Diarmuid Martin, the Archbishop of Dublin, has given an address to the Irish Catholic media at the Faith of our Fathers conference in Kilkenny on Friday, September 13. This is his first major address since Enda Kenny’s legalisation of abortion, and indicates the approach he will take to safeguarding the truth of the Church doctrine’s on the sanctity of life and preserving the communion of the Church.
Archbishop Diarmuid Martin said:
‘We can repeat doctrine ad nauseam. We can denounce moral teaching with clinical clarity. But all of that will be worthless and the Church’s teaching will appear to others like any other ideology, if we do not reflect in our lives – personal and institutional – the loving embrace of the God revealed in Jesus Christ. We have to live the Good News of Jesus Christ; we have to be seen to witness to the Good News of Jesus Christ; we have to share the Good News of Jesus Christ.’
[Protect the Pope comment: The problem with Archbishop Martin's analysis is that for the past 50 years catechesis in Ireland has been so impoverished by the experiential approach that the doctrines of the Church have not been taught, let alone repeated ad nauseam. And when was the last time the Irish bishops denounced immoral teaching, or immoral behaviour, at all, let alone with 'clinical clarity'. For 50 years we've had an emphasis on the 'loving embrace of God' and a downplaying of the Truth of the Gospel expressed in the doctrines and dogmas of the Church. The Good News of Jesus Christ also communicated the tough love of exposing human sinfulness, in order to liberate us from the slavery of sinful habits, thoughts and behaviour. The loving embrace of God was definitively expressed through the crucifixion of Christ. Doctrine is reduced to ideology detached from reality when the Church fails to witness to the serious consequences of rejecting the truth revealed by Our Lord Jesus Christ. The sacrilege committed by pro-abortion Catholic politicians renders the bishops pronouncements on the Gospel of Life just empty words that have no consequences].
‘We do not need a conformist Church. We need a Church of mature and authentic common commitment and concern for the spreading of the Gospel. That Gospel is perennially new and must always be presented in ways that are new, but we are not called to reinvent the fundamentals of faith. The Gospel is Good News and must always be presented with the enthusiasm which is the inevitable characteristic of those who believe that they are the bearers of good news. The Gospel of Jesus is never alien to the world of any time. What is important is that we understand the real Gospel and never allow ourselves to impose on ourselves or others aspects and rules which really have nothing to do with the Gospel. The Gospel must free from that self-centredness which paradoxically impedes us from being fully ourselves.’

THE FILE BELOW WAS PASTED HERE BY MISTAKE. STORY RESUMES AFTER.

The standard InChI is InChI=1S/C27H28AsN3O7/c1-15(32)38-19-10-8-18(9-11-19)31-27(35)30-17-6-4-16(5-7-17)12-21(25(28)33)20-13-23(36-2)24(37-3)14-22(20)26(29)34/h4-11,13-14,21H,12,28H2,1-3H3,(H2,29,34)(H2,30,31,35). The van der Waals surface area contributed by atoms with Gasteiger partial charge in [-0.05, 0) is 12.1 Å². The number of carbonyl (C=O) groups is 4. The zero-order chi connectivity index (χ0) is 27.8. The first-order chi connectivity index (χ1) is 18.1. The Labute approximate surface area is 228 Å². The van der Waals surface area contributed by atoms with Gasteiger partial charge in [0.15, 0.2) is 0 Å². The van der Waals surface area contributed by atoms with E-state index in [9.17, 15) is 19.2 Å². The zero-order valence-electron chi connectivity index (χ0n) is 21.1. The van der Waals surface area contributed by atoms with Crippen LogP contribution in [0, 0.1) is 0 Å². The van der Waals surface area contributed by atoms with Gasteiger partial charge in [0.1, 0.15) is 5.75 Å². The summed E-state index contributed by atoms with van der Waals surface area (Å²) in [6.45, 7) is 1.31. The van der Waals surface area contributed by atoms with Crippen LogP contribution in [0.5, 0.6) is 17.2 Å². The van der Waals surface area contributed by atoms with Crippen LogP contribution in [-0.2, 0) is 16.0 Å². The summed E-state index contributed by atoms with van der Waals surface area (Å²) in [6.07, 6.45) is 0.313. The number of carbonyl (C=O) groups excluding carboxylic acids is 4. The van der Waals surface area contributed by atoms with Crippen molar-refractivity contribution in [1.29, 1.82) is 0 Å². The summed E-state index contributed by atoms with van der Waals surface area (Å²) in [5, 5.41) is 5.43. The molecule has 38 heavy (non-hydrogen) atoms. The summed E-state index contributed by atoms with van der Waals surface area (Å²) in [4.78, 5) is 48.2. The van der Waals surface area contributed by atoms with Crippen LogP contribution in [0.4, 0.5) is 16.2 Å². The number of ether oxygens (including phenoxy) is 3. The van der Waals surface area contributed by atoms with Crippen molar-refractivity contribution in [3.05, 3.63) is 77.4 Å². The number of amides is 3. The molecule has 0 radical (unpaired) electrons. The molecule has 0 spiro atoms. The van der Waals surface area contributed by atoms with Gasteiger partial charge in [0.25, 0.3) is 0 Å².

[Protect the Pope comment: Archbishop Martin says we don't need a conformist Church, as if 'conformity' is a bad thing. St Paul in Romans 6:5-10 says the whole point of the life of the Christian is conformity with Christ. The Father predestined that we will be conformed to the image of His Son. Romans 8:29. For Catholics this means conforming our lives to the doctrines and discipline of the Church, which safeguards an authentic conformity to Our Lord Jesus Christ. What does Archbishop Martin mean when he says that we should ' never allow ourselves to impose on ourselves or others aspects and rules which really have nothing to do with the Gospel?' Which 'aspects and rules' of the Church's doctrine does Archbishop Martin think we should not impose on ourselves and others? This is a shocking thing for an archbishop to say!]
Archbishop Martin presents a version of Pope Francis vision of the Church in contrast to a conformist Church that repeats doctrine ad nauseam:
‘Pope Francis’ vision of the Church challenges all of us but in a particular way it challenges those who are involved in the media and particular in what we call Catholic media. Pope Francis says bluntly that a Church, which is not marked by Christian charity, has ceased to be the Church. Christian charity is not about short-term emotion. It is about being close to people and carrying them in their woundedness. Pope Francis has an amazing ability to find simple words to pose fundamental questions about the life of the Christian and of the Church. He challenges us to become “the tender embrace of the Church” for all who are marginalized and on the fringes and on the frontiers of the society in which we live. He does not simply say, as a theological statement, that the Church is the tender embrace of Christ’s love. He challenges us to become that tender embrace.’
[Protect the Pope comment: What does Archbishop Martin mean when he says Christian charity is about 'being close to people and carrying them in their woundedness'? In the Gospel Jesus doesn't once talk about 'carrying people in their woundedness', he does talk about 'binding' people's physical wounds in the parable of the Good Samaritan. But Jesus does talk about people's sinfulness, and the need for repentance for sins. Jesus didn't carry people in their sinfulness, He challenged them to repent and leave their sins behind them through the grace of conversion. Archbishop Martin idea of 'carrying people in their woundedness' infantalises and disempowers people. Jesus' call to repentance and conversion is truly empowering and liberating, because through rejecting sin we are able to be conformed to the life of Christ not bleeding to death through the mortal wounds of sin].